I am exaggerating my umbrage of course. The key point here is not that I was irked by such comments. When you publish online you must expect across-the-board advice, criticism, and commentary. Indeed, initiating a robust exchange of views regarding such substantive matters is central to my mission. I was untroubled by her attempt to analyse my motive from a distance, and without knowing anything about me. This, after all, has become a common occurrence in today’s social media. Most people have opinions that range from the sensible to the wildly ill-informed. Nor was I bothered that her conjecture spoke volumes about her own inhibitions rather than mine.
What does disturb me, however, is that truly provocative ideas, however inadequately expressed, can be disparaged in ways that imply the character of the writer is flawed and, in this case, that I needed help, or even therapy, in order to be able to see the reality of my disorder. Such calculated obfuscation is not simply an attack on scholarship — it is nothing less than a smart-arse attempt to persuade others that any challenging analysis should not be taken seriously. Without wanting to be overly dramatic, this reminds me of the Soviet gulags and Chinese laogai where artists, scholars, and activists were sent for re-education, often on the most trivial of pretexts.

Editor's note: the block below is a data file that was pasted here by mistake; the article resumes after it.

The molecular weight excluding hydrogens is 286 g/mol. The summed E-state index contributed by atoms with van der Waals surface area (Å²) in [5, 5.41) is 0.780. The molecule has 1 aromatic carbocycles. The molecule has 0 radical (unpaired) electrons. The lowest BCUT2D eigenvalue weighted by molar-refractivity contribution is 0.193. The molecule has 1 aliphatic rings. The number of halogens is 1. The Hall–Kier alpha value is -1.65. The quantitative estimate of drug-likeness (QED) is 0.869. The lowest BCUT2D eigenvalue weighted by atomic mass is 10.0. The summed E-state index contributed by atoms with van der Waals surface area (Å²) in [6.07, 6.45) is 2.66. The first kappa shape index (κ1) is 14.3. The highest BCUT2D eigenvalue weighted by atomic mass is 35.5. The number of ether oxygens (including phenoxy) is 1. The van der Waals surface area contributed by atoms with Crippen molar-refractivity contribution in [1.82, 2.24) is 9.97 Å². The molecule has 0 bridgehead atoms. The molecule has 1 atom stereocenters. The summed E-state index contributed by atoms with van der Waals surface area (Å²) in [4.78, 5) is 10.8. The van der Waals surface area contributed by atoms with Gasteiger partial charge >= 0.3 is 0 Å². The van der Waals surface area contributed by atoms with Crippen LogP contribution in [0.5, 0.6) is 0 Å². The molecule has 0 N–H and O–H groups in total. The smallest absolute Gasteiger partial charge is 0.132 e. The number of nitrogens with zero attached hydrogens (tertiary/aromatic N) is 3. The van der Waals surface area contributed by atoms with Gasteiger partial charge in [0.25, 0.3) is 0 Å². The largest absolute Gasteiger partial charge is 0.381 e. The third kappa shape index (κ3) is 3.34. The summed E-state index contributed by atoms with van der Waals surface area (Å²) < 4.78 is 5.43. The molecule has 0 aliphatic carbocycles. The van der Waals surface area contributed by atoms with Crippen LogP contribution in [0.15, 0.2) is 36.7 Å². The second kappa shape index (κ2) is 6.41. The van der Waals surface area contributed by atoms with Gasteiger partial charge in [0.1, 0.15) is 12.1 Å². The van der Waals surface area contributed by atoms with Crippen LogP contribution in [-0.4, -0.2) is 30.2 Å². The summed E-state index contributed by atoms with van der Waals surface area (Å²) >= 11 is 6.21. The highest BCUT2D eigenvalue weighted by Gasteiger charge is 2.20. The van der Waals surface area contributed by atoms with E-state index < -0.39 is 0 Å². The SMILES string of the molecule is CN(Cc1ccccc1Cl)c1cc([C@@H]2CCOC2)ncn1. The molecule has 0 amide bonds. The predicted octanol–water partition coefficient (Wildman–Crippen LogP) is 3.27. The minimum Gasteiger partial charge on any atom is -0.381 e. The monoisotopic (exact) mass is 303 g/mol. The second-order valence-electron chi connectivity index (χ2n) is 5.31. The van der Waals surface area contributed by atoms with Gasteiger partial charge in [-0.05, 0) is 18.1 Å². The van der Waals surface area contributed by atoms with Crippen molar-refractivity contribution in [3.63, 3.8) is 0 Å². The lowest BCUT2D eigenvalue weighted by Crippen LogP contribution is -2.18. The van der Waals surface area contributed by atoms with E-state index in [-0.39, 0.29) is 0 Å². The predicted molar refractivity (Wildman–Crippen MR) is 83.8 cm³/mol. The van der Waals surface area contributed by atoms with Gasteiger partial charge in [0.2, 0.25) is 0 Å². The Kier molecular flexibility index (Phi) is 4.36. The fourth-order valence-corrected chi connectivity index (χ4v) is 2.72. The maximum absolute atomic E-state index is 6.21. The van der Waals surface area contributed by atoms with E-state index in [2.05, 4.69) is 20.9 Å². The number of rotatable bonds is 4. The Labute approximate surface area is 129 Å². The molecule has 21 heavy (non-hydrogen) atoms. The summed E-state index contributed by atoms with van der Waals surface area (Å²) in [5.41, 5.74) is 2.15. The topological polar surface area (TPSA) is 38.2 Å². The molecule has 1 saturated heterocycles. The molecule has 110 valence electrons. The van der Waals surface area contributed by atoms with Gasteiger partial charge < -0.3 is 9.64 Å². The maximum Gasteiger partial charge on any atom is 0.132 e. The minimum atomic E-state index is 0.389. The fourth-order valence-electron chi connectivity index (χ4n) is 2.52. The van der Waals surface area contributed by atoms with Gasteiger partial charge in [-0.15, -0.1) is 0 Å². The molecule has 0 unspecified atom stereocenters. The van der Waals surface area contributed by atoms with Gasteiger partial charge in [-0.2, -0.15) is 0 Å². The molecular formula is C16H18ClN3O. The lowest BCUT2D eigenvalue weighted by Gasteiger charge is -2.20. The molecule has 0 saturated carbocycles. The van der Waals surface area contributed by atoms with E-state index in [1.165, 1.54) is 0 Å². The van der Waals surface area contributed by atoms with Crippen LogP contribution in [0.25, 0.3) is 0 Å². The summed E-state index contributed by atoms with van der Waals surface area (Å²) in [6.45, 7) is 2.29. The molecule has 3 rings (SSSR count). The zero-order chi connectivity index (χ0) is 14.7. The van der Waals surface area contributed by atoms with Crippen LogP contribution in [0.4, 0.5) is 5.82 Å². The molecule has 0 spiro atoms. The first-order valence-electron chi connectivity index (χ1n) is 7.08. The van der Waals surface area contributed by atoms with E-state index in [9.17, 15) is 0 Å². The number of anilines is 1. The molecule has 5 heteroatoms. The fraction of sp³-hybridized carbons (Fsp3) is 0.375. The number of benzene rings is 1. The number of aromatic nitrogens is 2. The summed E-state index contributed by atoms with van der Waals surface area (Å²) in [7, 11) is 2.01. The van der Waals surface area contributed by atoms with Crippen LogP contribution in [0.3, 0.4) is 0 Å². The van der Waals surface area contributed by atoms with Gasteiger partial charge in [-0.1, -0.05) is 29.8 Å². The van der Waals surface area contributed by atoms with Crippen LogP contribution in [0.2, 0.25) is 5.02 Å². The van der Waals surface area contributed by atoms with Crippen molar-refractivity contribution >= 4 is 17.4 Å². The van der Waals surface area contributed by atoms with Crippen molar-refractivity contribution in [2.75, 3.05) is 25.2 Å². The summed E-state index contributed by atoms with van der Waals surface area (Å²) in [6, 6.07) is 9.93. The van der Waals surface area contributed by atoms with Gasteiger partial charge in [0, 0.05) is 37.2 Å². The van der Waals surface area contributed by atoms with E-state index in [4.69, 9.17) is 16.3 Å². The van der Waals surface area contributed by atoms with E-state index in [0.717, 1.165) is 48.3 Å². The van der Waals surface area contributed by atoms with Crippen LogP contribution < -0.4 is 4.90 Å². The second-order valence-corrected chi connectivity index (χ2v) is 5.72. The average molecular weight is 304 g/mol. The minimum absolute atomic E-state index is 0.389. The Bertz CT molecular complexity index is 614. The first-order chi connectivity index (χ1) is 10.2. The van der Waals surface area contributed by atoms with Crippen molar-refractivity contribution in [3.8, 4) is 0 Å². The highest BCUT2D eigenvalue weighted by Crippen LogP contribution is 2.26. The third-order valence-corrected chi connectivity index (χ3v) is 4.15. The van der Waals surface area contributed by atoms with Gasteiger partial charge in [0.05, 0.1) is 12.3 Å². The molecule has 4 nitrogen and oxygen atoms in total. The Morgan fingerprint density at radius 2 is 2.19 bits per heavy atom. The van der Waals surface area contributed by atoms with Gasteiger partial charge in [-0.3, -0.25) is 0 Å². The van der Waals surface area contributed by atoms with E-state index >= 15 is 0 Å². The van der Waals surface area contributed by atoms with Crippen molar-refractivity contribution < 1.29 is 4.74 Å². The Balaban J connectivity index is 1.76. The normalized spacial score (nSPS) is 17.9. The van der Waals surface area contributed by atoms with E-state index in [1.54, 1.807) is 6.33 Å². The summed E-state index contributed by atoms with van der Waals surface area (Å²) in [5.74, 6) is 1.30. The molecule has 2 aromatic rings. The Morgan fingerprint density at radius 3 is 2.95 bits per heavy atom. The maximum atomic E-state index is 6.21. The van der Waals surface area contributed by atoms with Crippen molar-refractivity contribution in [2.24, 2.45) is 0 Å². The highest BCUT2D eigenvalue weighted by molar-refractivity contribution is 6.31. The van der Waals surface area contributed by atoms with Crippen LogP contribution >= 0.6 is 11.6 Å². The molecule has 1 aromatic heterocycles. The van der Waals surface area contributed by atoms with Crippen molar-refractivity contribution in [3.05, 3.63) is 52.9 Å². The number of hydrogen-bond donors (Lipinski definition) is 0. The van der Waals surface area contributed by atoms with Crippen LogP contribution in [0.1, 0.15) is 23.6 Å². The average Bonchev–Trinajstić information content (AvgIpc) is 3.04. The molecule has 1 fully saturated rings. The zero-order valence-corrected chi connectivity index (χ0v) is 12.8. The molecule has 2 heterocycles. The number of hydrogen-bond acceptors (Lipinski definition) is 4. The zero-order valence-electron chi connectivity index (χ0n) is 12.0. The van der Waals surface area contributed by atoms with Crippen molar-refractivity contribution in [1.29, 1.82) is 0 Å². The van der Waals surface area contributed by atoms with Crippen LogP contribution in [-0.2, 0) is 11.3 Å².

My work is to think and write about contentious ideas in the context of reframing some of our most deep-seated, yet often perplexingly obsolescent beliefs. My intention is not to offend, nor to hurt somebody’s feelings, but to expand our civilisational ecology of mind by examining alternative theories and models located outside of traditional norms.
Of course, any such challenge to the status quo intensifies when revelatory pragmatism becomes intrusive and shakes the foundations of our personal beliefs.
While I do not shy away from the possibility of causing offence, experience indicates that those most offended by the sheer potency of unfamiliar ideas, of the type I explore in my writings, are so deeply in love with their own set of comforting platitudes, that almost any statement, even mildly provocative ones, can be interpreted as a personal affront.
A related difficulty, which I encounter over and over, is an insistence by purists that no tract or thesis is worthy of serious attention if it fails to follow strict guidelines of the kind propagated by the academy. Indeed, I recall one vice-chancellor criticising my book The Five Literacies of Global Leadership as being lightweight by virtue of being insufficiently dispassionate. Yet, with the exception of scientific discoveries, finding any indisputably exciting or breakthrough ideas emerging from university campuses is likely to set one on a wild goose chase. A random thought. Perhaps we should be offended by the accidental irrelevance of much post-graduate work these days, rather than minor stylistic details in meaningful projects.